Authors, songwriters, photographers and other creatives own the copyright to their work. According to the Houston Chronicle, just this month (September 2020), Aaron M. Sprecher, a freelance photographer, sued Deshaun Watson, a quarterback for the Houston Texans.
Deshaun Watson allegedly used three of Sprecher’s photos on his Instagram account without licensing the photos.
Yes, even if the photo is of you, the copyright belongs to the photographer. If you take a photo on your smart phone, you own the copyright. If your wedding photographer takes a photo of you at the altar, he or she owns the copyright. To use the photo, a photographer’s release or a license to use the image is required. Sprecher is suing for a permanent injunction and damages.
Why Photographic Copyright Matters to Authors
Say you are designing your book cover and find the perfect image on the internet. If you use this image even as inspiration, you could be violating the Copyright Act of 1976 and a host of other laws. The work belongs to someone else. Using it without permission is unlawful.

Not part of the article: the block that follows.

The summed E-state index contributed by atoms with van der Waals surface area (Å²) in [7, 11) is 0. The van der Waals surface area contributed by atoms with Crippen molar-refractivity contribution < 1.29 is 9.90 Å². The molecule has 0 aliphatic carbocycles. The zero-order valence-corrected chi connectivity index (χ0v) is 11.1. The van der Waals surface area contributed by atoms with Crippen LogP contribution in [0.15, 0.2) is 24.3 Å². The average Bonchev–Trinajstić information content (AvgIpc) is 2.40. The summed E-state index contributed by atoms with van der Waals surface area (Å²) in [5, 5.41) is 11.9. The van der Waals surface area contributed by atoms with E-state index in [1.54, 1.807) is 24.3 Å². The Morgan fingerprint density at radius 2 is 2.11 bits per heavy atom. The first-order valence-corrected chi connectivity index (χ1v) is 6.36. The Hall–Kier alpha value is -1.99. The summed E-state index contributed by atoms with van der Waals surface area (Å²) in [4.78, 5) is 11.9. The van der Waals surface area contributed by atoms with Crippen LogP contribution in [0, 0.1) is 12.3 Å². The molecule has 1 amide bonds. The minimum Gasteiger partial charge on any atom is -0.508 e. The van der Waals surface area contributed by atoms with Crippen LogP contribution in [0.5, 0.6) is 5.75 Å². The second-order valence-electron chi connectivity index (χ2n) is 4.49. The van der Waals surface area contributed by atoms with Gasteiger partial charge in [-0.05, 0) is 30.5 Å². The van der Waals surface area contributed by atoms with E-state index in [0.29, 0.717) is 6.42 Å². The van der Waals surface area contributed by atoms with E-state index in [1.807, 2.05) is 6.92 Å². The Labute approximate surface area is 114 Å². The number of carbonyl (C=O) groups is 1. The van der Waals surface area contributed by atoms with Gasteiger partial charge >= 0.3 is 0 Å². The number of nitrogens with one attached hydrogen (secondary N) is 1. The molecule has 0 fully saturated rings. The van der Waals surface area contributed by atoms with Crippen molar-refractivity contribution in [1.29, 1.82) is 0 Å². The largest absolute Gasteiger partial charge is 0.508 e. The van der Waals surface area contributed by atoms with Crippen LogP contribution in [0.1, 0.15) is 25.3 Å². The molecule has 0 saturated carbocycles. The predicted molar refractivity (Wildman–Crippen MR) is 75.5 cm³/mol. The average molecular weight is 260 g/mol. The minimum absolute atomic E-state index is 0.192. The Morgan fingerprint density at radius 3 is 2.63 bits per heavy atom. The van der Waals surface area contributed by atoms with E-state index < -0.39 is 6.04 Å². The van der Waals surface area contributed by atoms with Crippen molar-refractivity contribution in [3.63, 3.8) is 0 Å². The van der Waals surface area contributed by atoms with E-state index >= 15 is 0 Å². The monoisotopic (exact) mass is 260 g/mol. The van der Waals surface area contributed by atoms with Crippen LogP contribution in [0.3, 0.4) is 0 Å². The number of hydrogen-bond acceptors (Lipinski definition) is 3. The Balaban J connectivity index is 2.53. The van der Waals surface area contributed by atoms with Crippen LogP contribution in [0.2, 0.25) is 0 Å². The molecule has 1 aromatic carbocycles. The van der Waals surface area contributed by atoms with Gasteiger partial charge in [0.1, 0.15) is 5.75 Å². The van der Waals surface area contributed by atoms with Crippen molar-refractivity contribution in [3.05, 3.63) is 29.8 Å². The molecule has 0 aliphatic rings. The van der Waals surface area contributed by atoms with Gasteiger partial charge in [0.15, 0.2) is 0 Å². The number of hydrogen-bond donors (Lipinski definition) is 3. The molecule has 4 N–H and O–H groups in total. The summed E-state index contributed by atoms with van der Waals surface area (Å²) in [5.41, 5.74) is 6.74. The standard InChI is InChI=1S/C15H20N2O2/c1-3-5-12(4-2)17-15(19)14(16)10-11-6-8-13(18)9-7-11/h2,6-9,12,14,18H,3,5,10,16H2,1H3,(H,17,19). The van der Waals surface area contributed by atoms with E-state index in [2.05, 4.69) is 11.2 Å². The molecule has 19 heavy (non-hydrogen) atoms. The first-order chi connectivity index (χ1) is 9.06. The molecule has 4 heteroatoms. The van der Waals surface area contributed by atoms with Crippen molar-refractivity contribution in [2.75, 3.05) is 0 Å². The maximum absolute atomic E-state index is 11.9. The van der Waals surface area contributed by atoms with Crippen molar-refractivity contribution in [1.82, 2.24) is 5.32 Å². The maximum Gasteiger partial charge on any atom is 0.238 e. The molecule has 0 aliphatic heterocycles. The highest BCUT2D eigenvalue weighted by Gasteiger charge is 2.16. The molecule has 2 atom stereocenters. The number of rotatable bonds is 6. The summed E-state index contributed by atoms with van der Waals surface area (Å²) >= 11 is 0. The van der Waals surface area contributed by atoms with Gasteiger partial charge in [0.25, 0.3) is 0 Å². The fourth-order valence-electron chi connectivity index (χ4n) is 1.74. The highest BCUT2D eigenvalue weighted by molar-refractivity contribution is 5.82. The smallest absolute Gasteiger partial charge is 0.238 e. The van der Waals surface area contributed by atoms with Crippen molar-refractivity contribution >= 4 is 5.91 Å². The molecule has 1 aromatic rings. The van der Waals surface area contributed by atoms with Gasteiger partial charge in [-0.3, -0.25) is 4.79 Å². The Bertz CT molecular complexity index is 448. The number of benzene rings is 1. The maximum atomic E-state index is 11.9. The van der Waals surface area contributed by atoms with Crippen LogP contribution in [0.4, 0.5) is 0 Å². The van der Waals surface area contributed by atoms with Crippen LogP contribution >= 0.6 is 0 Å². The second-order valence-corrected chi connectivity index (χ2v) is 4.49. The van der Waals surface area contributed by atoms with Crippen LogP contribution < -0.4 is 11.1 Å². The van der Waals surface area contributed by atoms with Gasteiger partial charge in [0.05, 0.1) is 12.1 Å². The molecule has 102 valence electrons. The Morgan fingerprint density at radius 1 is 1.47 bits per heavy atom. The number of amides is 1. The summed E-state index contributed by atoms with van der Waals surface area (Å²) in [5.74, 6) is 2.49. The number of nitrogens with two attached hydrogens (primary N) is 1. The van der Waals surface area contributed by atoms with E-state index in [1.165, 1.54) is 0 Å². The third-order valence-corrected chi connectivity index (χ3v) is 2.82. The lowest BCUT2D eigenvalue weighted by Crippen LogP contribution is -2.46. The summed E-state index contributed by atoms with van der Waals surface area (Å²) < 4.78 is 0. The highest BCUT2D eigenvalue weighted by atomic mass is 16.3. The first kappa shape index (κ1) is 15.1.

Or, say you are hiring a contractor to design your cover. Get a statement in writing by the graphic artist that assures the work in no way violates the law. Graphic artists should hold you harmless (in writing) from any negatives repercussions of their work.
Other Examples of Copyright Violations
A mammoth lawsuit is percolating over Microsoft’s use of photographer Matilde Gattoni’s images. Her complaint involves millions in damages.
In 2016, Photographer Carol Highsmith sued Getty Images for $1 billion (yes, that’s billion with a b) for copyright violations.
In 2013, Getty was sued by photographer Daniel Morel. A federal jury awarded the photographer $1.2 million dollars.
And Now For Something Lighthearted
Intellectual property is a serious matter, yet the banter between lawyers for Bill Murray’s company, William Murray Golf, and the Doobie Brothers is a fun read.
The back-and-forth has to do with Bill Murray’s use of the song “Listen to the Music” in his advertisements. Seldom do we see a lighthearted approach to an infringement complaint, so I had to share it.
Contact me at firstname.lastname@example.org to discuss concerns about copyright and intellectual property. I’m no lawyer, but can refer you to literary attorneys who specialize in the issues we face as creatives.